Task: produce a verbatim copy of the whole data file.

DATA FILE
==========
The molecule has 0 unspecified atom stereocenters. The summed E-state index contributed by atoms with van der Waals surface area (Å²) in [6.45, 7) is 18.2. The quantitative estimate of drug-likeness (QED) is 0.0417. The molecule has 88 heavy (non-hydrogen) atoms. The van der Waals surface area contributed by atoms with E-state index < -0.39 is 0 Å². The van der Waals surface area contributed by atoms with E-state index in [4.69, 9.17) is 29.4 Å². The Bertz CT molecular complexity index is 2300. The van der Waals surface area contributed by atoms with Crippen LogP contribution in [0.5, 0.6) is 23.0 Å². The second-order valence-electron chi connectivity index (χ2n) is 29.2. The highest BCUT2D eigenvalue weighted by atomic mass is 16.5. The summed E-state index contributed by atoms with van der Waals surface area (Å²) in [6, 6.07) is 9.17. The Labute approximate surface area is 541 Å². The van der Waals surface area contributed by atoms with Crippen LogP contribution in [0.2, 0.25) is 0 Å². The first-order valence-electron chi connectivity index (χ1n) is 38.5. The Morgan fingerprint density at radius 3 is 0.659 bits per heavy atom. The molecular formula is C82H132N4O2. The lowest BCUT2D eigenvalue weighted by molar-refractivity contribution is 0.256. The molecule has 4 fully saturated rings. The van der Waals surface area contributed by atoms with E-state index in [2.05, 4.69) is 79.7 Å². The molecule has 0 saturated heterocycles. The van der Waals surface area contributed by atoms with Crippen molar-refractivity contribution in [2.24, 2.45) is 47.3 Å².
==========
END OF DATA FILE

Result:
The molecule has 0 unspecified atom stereocenters. The summed E-state index contributed by atoms with van der Waals surface area (Å²) in [6.45, 7) is 18.2. The quantitative estimate of drug-likeness (QED) is 0.0417. The molecule has 88 heavy (non-hydrogen) atoms. The van der Waals surface area contributed by atoms with E-state index < -0.39 is 0 Å². The van der Waals surface area contributed by atoms with E-state index in [4.69, 9.17) is 29.4 Å². The Bertz CT molecular complexity index is 2300. The van der Waals surface area contributed by atoms with Crippen LogP contribution in [0.5, 0.6) is 23.0 Å². The second-order valence-electron chi connectivity index (χ2n) is 29.2. The highest BCUT2D eigenvalue weighted by atomic mass is 16.5. The summed E-state index contributed by atoms with van der Waals surface area (Å²) in [6, 6.07) is 9.17. The Labute approximate surface area is 541 Å². The van der Waals surface area contributed by atoms with Crippen LogP contribution in [0.2, 0.25) is 0 Å². The first-order valence-electron chi connectivity index (χ1n) is 38.5. The Morgan fingerprint density at radius 3 is 0.659 bits per heavy atom. The molecular formula is C82H132N4O2. The lowest BCUT2D eigenvalue weighted by molar-refractivity contribution is 0.256. The molecule has 4 fully saturated rings. The van der Waals surface area contributed by atoms with E-state index in [2.05, 4.69) is 79.7 Å². The molecule has 0 saturated heterocycles. The van der Waals surface area contributed by atoms with Crippen molar-refractivity contribution in [2.24, 2.45) is 47.3 Å².